God answered his prayer one better than he asked for (19:27-29)! Only Lot and his two daughters made it out alive, no other “righteous” people were found there. Just as nehemiah prayed out of a burden for his people, so to Abraham out of a burden for those people, and more so his nephew.

Question: Do you see a relationship between feeling burdened over something and praying with intensity or deseration?

  • Nehemiah prays to God who forgives and redeems (5-11) (Cr. David Psalm 32)
  • Nehemiah prays while he takes action (2:1-8)


                    Prayer is: Purposeful, powerful, and His answers are praiseworthy!


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Extended reading: Galatians 6:1-5

Devotional verse: Galatians 6:1

“Brothers and sisters, even if a person is caught in any wrongdoing, you who are spiritual are to restore such a person in a spirit of gentleness; each one looking to yourself, so that you are not tempted as well.”

People make mistakes all the time. “I’m only human” is the explanation we hear so often after someone has failed relationally, morally, or otherwise. It seems like we do not take sin as seriously as we should. We tend to think that we won’t fall prey to another temptation since we suffered dire consequences last time. How is that working for you?

The most recent events surrounding some leaders in the Hillsong church movement and those that have surfaced about a famous apologist, well known in Evangelical circles, prove painfully otherwise. In these verses, Paul instructs his readers to gently pursue restoring a fellow Christian who fell into sin back into a right relationship with God and those they have sinned against.

Paul gives two reasons for such tenderness. The first is not as obvious but is implied in the word “gentleness.” When we fall into temptation and succumb to its pressure, we feel ashamed, foolish, and heartbroken that we gave way to the flesh once more. If we were caught in it, the embarrassment and consequences following the particular sin could be a heavy burden to bear. So, Paul is expressing the need for us to humbly admit our sins to one another so we can mutually encourage and hold each other accountable in our Christian walk.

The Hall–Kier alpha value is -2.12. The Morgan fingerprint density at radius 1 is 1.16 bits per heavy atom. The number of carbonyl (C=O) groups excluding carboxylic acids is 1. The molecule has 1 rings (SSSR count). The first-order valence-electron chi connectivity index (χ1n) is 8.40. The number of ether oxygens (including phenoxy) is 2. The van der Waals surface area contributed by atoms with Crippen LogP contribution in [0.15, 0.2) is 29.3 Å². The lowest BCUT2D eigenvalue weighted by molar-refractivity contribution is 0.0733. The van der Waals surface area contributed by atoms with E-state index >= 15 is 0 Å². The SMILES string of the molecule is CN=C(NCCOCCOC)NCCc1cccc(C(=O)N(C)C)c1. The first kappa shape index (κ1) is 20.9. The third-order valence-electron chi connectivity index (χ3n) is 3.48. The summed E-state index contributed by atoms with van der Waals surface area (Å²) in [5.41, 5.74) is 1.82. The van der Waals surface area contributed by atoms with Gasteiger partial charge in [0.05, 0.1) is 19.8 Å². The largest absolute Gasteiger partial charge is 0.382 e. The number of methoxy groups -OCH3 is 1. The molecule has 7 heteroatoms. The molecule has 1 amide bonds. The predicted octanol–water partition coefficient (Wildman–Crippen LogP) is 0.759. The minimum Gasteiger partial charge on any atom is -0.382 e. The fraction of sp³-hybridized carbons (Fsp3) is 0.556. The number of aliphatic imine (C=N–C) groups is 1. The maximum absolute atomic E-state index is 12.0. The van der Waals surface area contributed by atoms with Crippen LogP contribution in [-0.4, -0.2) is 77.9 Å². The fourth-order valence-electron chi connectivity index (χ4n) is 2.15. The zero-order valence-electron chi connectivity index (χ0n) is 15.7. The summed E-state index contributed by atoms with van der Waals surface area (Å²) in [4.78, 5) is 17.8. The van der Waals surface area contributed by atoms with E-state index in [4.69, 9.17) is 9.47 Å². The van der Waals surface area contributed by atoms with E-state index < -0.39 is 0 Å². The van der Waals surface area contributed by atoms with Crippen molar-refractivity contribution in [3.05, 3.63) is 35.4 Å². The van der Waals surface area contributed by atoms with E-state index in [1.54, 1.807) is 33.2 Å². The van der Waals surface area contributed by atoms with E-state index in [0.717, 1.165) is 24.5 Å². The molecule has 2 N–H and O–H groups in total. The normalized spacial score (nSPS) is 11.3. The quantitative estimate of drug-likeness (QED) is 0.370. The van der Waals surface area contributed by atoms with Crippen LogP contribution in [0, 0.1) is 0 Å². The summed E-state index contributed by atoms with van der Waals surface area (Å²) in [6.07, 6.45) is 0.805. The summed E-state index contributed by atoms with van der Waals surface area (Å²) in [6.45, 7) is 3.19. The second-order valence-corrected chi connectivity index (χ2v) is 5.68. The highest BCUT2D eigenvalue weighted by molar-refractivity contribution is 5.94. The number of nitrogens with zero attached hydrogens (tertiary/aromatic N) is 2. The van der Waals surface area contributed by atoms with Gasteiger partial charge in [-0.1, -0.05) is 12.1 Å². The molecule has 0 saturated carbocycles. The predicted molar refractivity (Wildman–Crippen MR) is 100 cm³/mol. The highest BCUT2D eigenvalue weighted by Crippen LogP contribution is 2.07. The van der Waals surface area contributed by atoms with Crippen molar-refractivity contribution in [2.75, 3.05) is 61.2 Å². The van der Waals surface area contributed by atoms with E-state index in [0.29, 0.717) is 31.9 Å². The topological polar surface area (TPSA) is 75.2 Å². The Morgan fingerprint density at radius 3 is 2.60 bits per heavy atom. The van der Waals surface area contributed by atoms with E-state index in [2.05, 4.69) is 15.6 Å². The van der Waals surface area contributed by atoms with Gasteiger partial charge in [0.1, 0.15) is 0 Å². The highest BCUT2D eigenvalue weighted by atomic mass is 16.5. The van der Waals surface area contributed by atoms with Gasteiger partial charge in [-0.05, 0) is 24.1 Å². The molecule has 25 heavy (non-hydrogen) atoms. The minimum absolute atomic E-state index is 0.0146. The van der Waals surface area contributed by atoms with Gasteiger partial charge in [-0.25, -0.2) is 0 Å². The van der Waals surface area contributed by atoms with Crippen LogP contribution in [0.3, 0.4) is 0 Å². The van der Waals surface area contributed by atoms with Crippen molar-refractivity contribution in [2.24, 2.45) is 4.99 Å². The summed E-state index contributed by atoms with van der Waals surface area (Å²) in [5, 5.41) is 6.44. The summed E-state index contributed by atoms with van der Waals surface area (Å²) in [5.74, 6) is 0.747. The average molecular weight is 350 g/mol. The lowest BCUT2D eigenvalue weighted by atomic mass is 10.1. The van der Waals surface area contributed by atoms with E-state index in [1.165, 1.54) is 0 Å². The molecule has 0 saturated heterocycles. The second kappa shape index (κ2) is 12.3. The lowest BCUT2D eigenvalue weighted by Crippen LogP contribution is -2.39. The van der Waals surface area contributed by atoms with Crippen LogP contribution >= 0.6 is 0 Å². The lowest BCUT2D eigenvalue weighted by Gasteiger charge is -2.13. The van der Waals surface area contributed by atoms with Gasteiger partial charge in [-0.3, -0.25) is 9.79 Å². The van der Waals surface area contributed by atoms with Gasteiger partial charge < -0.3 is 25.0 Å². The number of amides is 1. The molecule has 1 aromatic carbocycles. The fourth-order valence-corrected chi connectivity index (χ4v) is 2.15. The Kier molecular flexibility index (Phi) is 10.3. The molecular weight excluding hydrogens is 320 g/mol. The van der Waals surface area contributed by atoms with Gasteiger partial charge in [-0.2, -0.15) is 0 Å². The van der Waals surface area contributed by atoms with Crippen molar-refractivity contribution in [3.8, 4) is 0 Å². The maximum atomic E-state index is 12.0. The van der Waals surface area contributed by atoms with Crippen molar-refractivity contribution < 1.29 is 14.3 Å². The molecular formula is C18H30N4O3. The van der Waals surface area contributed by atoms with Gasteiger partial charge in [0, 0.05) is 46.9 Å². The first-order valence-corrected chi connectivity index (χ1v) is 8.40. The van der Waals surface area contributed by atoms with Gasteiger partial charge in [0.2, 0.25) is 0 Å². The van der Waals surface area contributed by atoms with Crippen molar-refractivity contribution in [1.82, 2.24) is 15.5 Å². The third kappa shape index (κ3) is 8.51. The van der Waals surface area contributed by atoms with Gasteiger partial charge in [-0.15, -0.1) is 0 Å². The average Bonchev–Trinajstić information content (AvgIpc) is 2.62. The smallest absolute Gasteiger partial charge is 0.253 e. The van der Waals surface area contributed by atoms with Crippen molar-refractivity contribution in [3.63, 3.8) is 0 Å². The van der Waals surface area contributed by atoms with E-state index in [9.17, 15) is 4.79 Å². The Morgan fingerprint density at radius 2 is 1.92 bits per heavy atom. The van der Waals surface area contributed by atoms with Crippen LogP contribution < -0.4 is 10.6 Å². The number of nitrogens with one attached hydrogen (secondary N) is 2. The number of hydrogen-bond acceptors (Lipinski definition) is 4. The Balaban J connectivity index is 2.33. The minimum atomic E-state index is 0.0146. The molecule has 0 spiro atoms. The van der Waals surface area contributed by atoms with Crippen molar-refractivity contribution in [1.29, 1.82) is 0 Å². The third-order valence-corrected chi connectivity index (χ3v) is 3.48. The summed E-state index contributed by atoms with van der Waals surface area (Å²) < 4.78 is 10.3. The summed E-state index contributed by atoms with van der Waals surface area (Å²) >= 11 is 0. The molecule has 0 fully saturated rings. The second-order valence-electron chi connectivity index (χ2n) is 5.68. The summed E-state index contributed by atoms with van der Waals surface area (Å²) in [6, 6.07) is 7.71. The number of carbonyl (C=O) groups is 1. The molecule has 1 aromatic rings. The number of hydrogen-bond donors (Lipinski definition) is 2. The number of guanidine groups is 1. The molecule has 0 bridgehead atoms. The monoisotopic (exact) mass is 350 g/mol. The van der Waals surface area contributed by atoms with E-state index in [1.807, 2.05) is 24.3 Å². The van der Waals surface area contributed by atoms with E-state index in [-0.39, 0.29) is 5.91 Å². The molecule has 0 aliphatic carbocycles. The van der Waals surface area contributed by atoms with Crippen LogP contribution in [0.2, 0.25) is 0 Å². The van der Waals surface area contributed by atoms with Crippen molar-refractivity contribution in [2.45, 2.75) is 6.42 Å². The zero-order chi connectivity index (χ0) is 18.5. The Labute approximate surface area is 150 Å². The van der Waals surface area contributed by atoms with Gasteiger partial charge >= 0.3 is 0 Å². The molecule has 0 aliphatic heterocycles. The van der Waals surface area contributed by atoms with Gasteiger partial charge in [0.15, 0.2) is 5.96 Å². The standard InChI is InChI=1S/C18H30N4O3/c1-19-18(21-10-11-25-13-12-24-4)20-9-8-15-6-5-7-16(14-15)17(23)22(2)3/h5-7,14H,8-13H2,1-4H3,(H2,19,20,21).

If we would be more willing to share our struggles and help others who are struggling with sin, we would be able to move forward in our walk of faith more confident, encouraged that we are not in this fight alone. 

Prayer: Father, As much as we hate sin, we confess that we often fall into it. We often compound the issue by not being honest with others about our struggles. Holy Spirit, work within us a greater sense of honesty and humility so that we can mutually encourage one another along the way. Amen.


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I know not what this day will bring

Or what my troubles may be;

But I know who holds tomorrow

And His grace is sufficient for me.

Burdens will come and test my heart,

more rain than sun I’ll see;

Still I’ll hope in God above

Cause His grace is sufficient for me.

Although I have many weaknesses

The power of Christ rests upon me;

His power is made perfect in weakness

So His grace is sufficient for me.

Why should I fear in times of trouble

There is nothing your eyes don’t see;

Though many be rising against me

Your grace is sufficient for me.

By His grace I have been redeemed,

Cleansed by His blood and set free;

Though Jesus died He lives again

Such grace is sufficient for me.

So, I’ll draw near His throne of grace

finding mercy in my time of need;

Gaining strength for my tomorrow, and

Finding His grace is sufficient for me.

                                                         Larry G. Stump Jr.